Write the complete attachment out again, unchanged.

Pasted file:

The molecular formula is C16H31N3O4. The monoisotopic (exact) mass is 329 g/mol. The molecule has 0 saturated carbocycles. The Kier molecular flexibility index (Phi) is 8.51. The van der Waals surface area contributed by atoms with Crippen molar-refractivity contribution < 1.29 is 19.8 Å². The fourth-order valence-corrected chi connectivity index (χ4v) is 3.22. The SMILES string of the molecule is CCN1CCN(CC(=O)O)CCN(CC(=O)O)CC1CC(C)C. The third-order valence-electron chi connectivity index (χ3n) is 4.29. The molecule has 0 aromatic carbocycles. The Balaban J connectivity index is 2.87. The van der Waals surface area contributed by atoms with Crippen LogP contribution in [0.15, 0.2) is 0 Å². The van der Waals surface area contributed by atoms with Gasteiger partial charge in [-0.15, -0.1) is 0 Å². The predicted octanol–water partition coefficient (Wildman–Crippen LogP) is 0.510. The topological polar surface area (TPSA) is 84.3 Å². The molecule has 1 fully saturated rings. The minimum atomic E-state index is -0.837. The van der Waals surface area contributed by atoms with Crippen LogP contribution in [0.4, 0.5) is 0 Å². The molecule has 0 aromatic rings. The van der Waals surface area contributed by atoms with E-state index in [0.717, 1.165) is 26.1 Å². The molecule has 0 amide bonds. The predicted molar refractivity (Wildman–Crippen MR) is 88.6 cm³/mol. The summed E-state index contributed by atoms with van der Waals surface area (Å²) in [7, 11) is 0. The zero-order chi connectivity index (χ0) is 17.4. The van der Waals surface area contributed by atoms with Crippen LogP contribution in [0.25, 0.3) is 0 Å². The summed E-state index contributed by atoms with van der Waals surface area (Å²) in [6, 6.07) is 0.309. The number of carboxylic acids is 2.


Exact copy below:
The molecular formula is C16H31N3O4. The monoisotopic (exact) mass is 329 g/mol. The molecule has 0 saturated carbocycles. The Kier molecular flexibility index (Phi) is 8.51. The van der Waals surface area contributed by atoms with Crippen molar-refractivity contribution < 1.29 is 19.8 Å². The fourth-order valence-corrected chi connectivity index (χ4v) is 3.22. The SMILES string of the molecule is CCN1CCN(CC(=O)O)CCN(CC(=O)O)CC1CC(C)C. The third-order valence-electron chi connectivity index (χ3n) is 4.29. The molecule has 0 aromatic carbocycles. The Balaban J connectivity index is 2.87. The van der Waals surface area contributed by atoms with Crippen LogP contribution in [0.15, 0.2) is 0 Å². The van der Waals surface area contributed by atoms with Gasteiger partial charge in [-0.15, -0.1) is 0 Å². The predicted octanol–water partition coefficient (Wildman–Crippen LogP) is 0.510. The topological polar surface area (TPSA) is 84.3 Å². The molecule has 1 fully saturated rings. The minimum atomic E-state index is -0.837. The van der Waals surface area contributed by atoms with Crippen LogP contribution in [0.4, 0.5) is 0 Å². The molecule has 0 aromatic rings. The van der Waals surface area contributed by atoms with E-state index in [0.717, 1.165) is 26.1 Å². The molecule has 0 amide bonds. The predicted molar refractivity (Wildman–Crippen MR) is 88.6 cm³/mol. The summed E-state index contributed by atoms with van der Waals surface area (Å²) in [7, 11) is 0. The zero-order chi connectivity index (χ0) is 17.4. The van der Waals surface area contributed by atoms with Crippen LogP contribution in [0.25, 0.3) is 0 Å². The summed E-state index contributed by atoms with van der Waals surface area (Å²) in [6, 6.07) is 0.309. The number of carboxylic acids is 2.